ISSN: 1752-1947
    E-ISSN: 1752-1947
    Source: Directory of Open Access Journals (DOAJ)
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  • 3
    Language: English
    In: Journal of Medical Case Reports, Jan 22, 2010, Vol.4, p.19
    Description: Introduction Unilateral optic neuropathy is commonly due to a prechiasmatic affliction of the anterior visual pathway, while losses in visual hemifields result from the damage to brain hemispheres. Here we report the unusual case of a patient who suffered from acute optic neuropathy following hemispherical subdural hematoma. Although confirmed up to now only through necropsy studies, our case strongly suggests a local, microcirculatory deficit identified through magnetic resonance imaging in vivo. Case presentation A 70-year-old Caucasian German who developed a massive left hemispheric subdural hematoma under oral anticoagulation presented with acute, severe visual impairment on his left eye, which was noticed after surgical decompression. Neurologic and ophthalmologic examinations indicated sinistral optic neuropathy with visual acuity reduced nearly to amaurosis. Ocular pathology such as vitreous body hemorrhage, papilledema, and central retinal artery occlusion were excluded. An orbital lesion was ruled out by means of orbital magnetic resonance imaging. However, cerebral diffusion-weighted imaging and T2 maps of magnetic resonance imaging revealed a circumscribed ischemic lesion within the edematous, slightly herniated temporomesial lobe within the immediate vicinity of the affected optic nerve. Thus, the clinical course and morphologic magnetic resonance imaging findings suggest the occurrence of pressure-induced posterior ischemic optic neuropathy due to microcirculatory compromise. Conclusion Although lesions of the second cranial nerve following subdural hematoma have been reported individually, their pathogenesis was preferentially proposed from autopsy studies. Here we discuss a dual, pressure-induced and secondarily ischemic pathomechanism on the base of in vivo magnetic resonance imaging diagnostics which may remain unconsidered by computed tomography.
    Keywords: Optic Nerve Diseases -- Risk Factors ; Optic Nerve Diseases -- Diagnosis ; Optic Nerve Diseases -- Care And Treatment ; Optic Nerve Diseases -- Patient Outcomes ; Optic Nerve Diseases -- Case Studies ; Subdural Hematoma -- Risk Factors ; Subdural Hematoma -- Diagnosis ; Subdural Hematoma -- Care And Treatment ; Subdural Hematoma -- Patient Outcomes ; Subdural Hematoma -- Case Studies ; Anticoagulants -- Usage ; Anticoagulants -- Health Aspects
    ISSN: 1752-1947
    Source: Cengage Learning, Inc.
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  • 4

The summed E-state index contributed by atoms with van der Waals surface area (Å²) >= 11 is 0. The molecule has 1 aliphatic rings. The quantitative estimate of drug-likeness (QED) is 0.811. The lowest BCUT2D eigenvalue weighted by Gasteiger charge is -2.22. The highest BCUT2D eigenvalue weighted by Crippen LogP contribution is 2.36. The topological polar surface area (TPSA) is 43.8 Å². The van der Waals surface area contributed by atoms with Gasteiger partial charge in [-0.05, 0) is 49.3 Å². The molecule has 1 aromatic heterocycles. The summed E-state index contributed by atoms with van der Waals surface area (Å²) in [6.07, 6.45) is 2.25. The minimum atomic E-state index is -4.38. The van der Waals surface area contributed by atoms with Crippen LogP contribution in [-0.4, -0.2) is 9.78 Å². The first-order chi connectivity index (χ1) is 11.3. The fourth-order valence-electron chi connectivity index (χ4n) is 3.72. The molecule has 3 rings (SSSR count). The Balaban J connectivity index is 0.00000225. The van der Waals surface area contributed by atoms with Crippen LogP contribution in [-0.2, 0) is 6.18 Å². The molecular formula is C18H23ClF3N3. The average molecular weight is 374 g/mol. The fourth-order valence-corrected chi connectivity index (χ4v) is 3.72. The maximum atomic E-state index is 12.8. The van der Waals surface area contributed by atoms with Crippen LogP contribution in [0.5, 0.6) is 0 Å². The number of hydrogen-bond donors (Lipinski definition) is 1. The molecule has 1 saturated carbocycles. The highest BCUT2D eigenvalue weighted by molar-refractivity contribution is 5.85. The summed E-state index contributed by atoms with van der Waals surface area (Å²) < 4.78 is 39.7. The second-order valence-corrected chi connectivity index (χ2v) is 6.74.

Language: English
    In: Journal of Medical Case Reports, Jan 22, 2010, Vol.4, p.19
    Description: Introduction Unilateral optic neuropathy is commonly due to a prechiasmatic affliction of the anterior visual pathway, while losses in visual hemifields result from the damage to brain hemispheres. Here we report the unusual case of a patient who suffered from acute optic neuropathy following hemispherical subdural hematoma. Although confirmed up to now only through necropsy studies, our case strongly suggests a local, microcirculatory deficit identified through magnetic resonance imaging in vivo. Case presentation A 70-year-old Caucasian German who developed a massive left hemispheric subdural hematoma under oral anticoagulation presented with acute, severe visual impairment on his left eye, which was noticed after surgical decompression. Neurologic and ophthalmologic examinations indicated sinistral optic neuropathy with visual acuity reduced nearly to amaurosis. Ocular pathology such as vitreous body hemorrhage, papilledema, and central retinal artery occlusion were excluded. An orbital lesion was ruled out by means of orbital magnetic resonance imaging. However, cerebral diffusion-weighted imaging and T2 maps of magnetic resonance imaging revealed a circumscribed ischemic lesion within the edematous, slightly herniated temporomesial lobe within the immediate vicinity of the affected optic nerve. Thus, the clinical course and morphologic magnetic resonance imaging findings suggest the occurrence of pressure-induced posterior ischemic optic neuropathy due to microcirculatory compromise. Conclusion Although lesions of the second cranial nerve following subdural hematoma have been reported individually, their pathogenesis was preferentially proposed from autopsy studies. Here we discuss a dual, pressure-induced and secondarily ischemic pathomechanism on the base of in vivo magnetic resonance imaging diagnostics which may remain unconsidered by computed tomography.